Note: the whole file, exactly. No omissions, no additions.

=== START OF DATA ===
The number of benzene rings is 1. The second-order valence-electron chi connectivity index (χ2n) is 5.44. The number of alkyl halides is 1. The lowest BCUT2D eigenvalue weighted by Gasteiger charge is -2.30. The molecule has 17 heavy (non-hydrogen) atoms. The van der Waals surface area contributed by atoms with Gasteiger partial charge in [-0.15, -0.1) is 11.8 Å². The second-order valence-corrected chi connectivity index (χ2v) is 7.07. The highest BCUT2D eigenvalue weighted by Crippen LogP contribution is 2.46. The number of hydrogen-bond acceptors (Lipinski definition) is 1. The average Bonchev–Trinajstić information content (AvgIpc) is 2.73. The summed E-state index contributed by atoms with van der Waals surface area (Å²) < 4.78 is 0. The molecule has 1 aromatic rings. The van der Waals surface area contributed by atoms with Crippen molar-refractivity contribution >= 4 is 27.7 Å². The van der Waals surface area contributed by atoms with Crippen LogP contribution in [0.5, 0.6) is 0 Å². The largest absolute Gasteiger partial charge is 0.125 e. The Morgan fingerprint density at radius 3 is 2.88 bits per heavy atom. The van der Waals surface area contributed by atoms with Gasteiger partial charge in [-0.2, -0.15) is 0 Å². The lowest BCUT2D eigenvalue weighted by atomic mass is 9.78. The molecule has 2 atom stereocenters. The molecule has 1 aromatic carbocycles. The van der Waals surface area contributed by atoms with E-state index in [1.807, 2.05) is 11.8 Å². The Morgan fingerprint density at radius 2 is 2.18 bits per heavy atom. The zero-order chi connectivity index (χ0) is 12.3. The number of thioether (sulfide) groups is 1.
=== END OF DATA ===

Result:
The number of benzene rings is 1. The second-order valence-electron chi connectivity index (χ2n) is 5.44. The number of alkyl halides is 1. The lowest BCUT2D eigenvalue weighted by Gasteiger charge is -2.30. The molecule has 17 heavy (non-hydrogen) atoms. The van der Waals surface area contributed by atoms with Gasteiger partial charge in [-0.15, -0.1) is 11.8 Å². The second-order valence-corrected chi connectivity index (χ2v) is 7.07. The highest BCUT2D eigenvalue weighted by Crippen LogP contribution is 2.46. The number of hydrogen-bond acceptors (Lipinski definition) is 1. The average Bonchev–Trinajstić information content (AvgIpc) is 2.73. The summed E-state index contributed by atoms with van der Waals surface area (Å²) < 4.78 is 0. The molecule has 1 aromatic rings. The van der Waals surface area contributed by atoms with Crippen molar-refractivity contribution >= 4 is 27.7 Å². The van der Waals surface area contributed by atoms with Crippen LogP contribution in [0.5, 0.6) is 0 Å². The largest absolute Gasteiger partial charge is 0.125 e. The Morgan fingerprint density at radius 3 is 2.88 bits per heavy atom. The van der Waals surface area contributed by atoms with Gasteiger partial charge in [-0.2, -0.15) is 0 Å². The lowest BCUT2D eigenvalue weighted by atomic mass is 9.78. The molecule has 2 atom stereocenters. The molecule has 1 aromatic carbocycles. The van der Waals surface area contributed by atoms with E-state index in [1.807, 2.05) is 11.8 Å². The Morgan fingerprint density at radius 2 is 2.18 bits per heavy atom. The zero-order chi connectivity index (χ0) is 12.3. The number of thioether (sulfide) groups is 1.